Many people regard bankruptcy as a “cop out”, because all your debts are written off and the bankruptcy may even be written off after a year, but this does come at a cost. The bankruptcy remains on your credit reference file for 6 years, so you will find it hard to get a mortgage or any form of credit. Your credit rating is damaged and this can last for many years to come.

With bankruptcy, you also have to declare your bankruptcy in the local newspaper, so all the busybodies in the neighbourhood will know about it – it will be great gossip-fodder for them. This is not very good if you are a private person who doesn’t like to share their financial distress with the rest of the world. You also will find many jobs closed to you – not just high powered jobs like Financial Director of a company, or Company Secretary, but also normal administrative jobs in the Financial Sector. You also can’t practise as a lawyer or chartered accountant..

Basic things like running a current banking account or having a credit card will be closed to you. You will only be able to hold a basic bank account with no direct debits or overdraft facility or even cheque book. So bankruptcy is a step not to be taken lightly as it impacts on so many areas of your life.

Creditors prefer IVA to bankruptcy, because they get at least some of the debt back. IVA is an alternative and should be considered provided you can meet the minimum monthly repayments.

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Those IVA adverts on TV stating that people can write off 75% of debt are a best case scenario. It is also a highly improbable scenario but it can be better than bankruptcy.

If you choose IVA as a debt solution, your creditors will seek a minimum of 25p for every £1 of debt as an absolute minimum which is where this figure in the adverts originates. It will be necessary to accept that there is a strong possibility that you will have to pay a lot more than this, particularly if you have a high earning professional vocation.

The insolvency practitioner also comes with a hefty price tag and can add a further £7000 to the amount you need to raise. If you also own a property you will be expected remortgage at the end of year 4. This could actually mean that you end up paying your debts in full.

If you maintain your payments for 60 months you will be discharged from your remaining debts. There are however some IVA benefits. It is not an easy option, but does give people with crippling debt problems the chance to keep their job, home and self respect.

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Life and debt

Some people are so deep in debt, they will never know what it is like to not owe anyone money.

Some families have raked in debt so high that they can only afford to make minimum payments to all of their creditors. Debt Free Direct commented that unless a miracle happens such as a jackpot win on the lottery or a huge inheritance, these people will see out their lives making token sums to debt accumulated many moons ago.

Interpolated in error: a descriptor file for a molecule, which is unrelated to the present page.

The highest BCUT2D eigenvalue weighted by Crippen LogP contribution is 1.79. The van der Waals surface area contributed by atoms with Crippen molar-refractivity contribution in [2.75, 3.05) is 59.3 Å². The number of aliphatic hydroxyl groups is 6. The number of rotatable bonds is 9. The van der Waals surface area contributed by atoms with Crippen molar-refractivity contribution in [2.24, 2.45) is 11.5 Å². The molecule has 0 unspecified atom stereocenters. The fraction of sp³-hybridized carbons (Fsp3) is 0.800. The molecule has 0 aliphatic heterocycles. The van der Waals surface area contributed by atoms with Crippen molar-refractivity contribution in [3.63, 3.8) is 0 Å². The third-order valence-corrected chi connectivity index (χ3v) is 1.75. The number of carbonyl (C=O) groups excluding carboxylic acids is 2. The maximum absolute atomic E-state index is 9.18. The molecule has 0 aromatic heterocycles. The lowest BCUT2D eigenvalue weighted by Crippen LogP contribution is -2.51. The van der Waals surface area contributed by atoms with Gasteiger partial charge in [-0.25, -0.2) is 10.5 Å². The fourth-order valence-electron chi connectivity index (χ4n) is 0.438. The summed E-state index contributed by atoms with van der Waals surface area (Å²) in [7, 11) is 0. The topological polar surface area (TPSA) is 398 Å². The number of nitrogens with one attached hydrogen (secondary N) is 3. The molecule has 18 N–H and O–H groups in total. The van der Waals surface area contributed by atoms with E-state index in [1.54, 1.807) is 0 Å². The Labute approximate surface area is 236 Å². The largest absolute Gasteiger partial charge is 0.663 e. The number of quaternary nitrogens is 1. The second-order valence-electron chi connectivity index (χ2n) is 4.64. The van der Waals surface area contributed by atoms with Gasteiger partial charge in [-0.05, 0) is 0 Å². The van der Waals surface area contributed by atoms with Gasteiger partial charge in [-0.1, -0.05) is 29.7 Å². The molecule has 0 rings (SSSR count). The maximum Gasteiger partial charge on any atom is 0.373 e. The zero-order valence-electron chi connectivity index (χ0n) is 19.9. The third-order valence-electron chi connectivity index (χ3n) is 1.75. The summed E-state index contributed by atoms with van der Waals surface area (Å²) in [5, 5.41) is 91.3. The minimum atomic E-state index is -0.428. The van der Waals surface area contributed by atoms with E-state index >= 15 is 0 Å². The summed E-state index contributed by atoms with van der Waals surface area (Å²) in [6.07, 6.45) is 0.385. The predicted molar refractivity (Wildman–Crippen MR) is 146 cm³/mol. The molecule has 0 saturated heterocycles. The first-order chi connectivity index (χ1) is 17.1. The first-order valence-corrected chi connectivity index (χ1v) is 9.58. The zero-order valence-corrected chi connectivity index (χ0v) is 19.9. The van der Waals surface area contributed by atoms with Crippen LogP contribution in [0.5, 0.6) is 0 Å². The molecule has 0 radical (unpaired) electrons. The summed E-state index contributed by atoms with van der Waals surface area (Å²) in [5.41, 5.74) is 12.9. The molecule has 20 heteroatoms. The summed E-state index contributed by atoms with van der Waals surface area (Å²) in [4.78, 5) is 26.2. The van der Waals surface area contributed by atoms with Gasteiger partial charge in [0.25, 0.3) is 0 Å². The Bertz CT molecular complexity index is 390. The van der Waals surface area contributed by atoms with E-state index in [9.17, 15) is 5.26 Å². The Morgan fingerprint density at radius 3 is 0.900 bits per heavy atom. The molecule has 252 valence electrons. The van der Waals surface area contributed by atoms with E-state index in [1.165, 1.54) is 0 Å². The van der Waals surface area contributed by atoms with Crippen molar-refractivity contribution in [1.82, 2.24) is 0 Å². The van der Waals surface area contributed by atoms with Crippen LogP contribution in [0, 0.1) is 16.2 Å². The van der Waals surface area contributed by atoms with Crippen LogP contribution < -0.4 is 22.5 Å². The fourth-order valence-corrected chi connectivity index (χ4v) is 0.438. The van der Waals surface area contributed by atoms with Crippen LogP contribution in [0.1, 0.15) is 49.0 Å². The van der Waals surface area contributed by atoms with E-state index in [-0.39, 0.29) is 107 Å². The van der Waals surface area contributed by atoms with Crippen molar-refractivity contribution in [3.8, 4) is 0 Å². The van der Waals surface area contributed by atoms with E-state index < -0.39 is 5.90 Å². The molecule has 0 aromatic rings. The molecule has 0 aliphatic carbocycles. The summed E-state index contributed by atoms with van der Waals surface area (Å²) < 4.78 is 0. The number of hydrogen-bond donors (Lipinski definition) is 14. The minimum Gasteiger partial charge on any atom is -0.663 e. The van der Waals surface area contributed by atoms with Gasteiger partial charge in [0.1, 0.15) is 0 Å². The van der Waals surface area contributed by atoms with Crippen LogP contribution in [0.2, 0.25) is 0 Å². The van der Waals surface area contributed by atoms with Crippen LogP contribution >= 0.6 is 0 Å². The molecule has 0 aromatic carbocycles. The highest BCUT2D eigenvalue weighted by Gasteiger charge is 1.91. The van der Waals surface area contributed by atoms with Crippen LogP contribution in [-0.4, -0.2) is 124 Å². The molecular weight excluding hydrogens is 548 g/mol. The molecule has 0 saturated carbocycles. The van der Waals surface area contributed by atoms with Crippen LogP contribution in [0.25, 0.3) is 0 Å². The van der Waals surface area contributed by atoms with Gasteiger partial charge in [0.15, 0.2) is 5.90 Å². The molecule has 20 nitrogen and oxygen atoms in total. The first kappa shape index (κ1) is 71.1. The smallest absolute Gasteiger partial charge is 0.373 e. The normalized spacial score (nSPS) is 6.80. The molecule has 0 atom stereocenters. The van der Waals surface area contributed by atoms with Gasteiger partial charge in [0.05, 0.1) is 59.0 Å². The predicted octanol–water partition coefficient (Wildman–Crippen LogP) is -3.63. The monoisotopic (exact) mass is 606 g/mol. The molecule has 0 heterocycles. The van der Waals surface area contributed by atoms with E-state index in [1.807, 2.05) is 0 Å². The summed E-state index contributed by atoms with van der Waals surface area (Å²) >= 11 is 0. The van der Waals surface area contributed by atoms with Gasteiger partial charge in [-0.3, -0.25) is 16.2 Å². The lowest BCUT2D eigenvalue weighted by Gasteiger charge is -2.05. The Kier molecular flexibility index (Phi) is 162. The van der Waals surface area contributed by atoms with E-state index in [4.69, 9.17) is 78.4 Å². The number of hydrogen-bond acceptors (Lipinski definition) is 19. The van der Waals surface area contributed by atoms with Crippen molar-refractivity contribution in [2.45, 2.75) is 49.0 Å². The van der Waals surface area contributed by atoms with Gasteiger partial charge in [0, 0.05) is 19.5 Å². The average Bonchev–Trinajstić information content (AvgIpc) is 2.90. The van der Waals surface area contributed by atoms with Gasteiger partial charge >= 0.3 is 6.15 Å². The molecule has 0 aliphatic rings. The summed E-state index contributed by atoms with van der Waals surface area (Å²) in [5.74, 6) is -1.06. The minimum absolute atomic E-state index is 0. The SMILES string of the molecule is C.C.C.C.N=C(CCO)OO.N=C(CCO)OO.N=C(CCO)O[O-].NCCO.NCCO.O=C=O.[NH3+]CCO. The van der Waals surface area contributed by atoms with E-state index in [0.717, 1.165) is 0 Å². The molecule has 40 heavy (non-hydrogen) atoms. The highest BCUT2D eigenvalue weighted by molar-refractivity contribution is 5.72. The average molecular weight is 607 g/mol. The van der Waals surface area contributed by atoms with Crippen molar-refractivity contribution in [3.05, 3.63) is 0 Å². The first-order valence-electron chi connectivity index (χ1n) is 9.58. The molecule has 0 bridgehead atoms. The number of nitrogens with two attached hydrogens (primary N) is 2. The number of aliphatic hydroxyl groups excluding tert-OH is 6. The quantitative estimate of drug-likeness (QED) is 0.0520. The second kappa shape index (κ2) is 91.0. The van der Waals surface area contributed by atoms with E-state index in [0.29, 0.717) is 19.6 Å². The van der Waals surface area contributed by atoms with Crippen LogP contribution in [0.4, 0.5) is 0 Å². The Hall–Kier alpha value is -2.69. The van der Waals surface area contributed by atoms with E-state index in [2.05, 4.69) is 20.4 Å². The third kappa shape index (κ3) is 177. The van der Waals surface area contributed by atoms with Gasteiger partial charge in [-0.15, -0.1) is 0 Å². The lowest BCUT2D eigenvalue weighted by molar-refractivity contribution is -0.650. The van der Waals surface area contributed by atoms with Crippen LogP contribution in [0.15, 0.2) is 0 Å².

Every six months you will need to refresh the form to see where else you can make savings, and if need be, help raise additional money to repay your creditors.”

Britain’s ever increasing debt mountain is growing larger by the day as mortgage debt escalates by £1 million every four minutes and someone declares bankruptcy every seven minutes.

It is estimated that over 104,000 people will sink into bankruptcy this year or take out an IVA. This is three times the figure for people with money problems ten years ago.

Some people in the UK owe over 17 times their monthly income in loans, credit cards and other bills. Others who are receiving state benefits could take up to 77 years to repay their debt. If they are in their twenties or thirties, these will see them to the grave.

The ‘Buy now worry later’ culture has shown that over 1.6million people have problems in repaying accumulated debt and 1 million people will choose bankruptcy as a means of solving their financial problems.

What can I do to consolidate my debt?

If you do not want your creditors to see you to the grave, stop spending now and seek the services of a debt management company who will take into account your current financial position and help you to clear your name as quickly as possible so as you can experience life without the ball and chain of debt following you in every direction you turn.

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Debt and divorce

Besides the emotional turmoil which divorce entails, there is often the anguish of unforeseen financial matters such as debt and personal assets to contend with.

Urgency to make a fresh start can cause many individuals to make hasty decisions when going it alone and there are many bogus companies who will happily take advantage of their situation. If you are not careful, the result has been known to get quite serious – even to the extent of bankruptcy or getting an IVA (Individual voluntary arrangement)

Watch out for companies who promise to sort out your debts upon payment of a fee. Free debt advice is just as easily available; always look out for trusted companies that can offer a range of advice on IVA’s debt solutions and also bankruptcy and loans. Its also important to find debt advice that is unaffiliated and unbiased, that way you know they have your interest at heart.

In order to be able to cope with added debt, you need to obtain a clear indication of exactly how much more you need to find each month. You should also list the contact details of your creditors in order to pay them quickly and efficiently each month. Work out your new budget and ensure that your primary utility bills receive priority attention.

Does a joint bank account add to debt problems?

If you have a joint bank account, you should ask the bank to freeze it so as no-one can take out more than the other. Alternatively, you could ask the bank to make up a new arrangement where both signatures have to be used for any withdrawals. One last option would be to close the account completely and work out an amicable agreement for each of you to receive an agreed sum into your personal bank accounts.

If you have joint credit cards and you are the main account holder, you could ask the company concerned to cancel your ex-spouse’s right to use the cards.

These small steps can prevent your ex-spouse from running up further debt on your accounts whilst your divorce is pending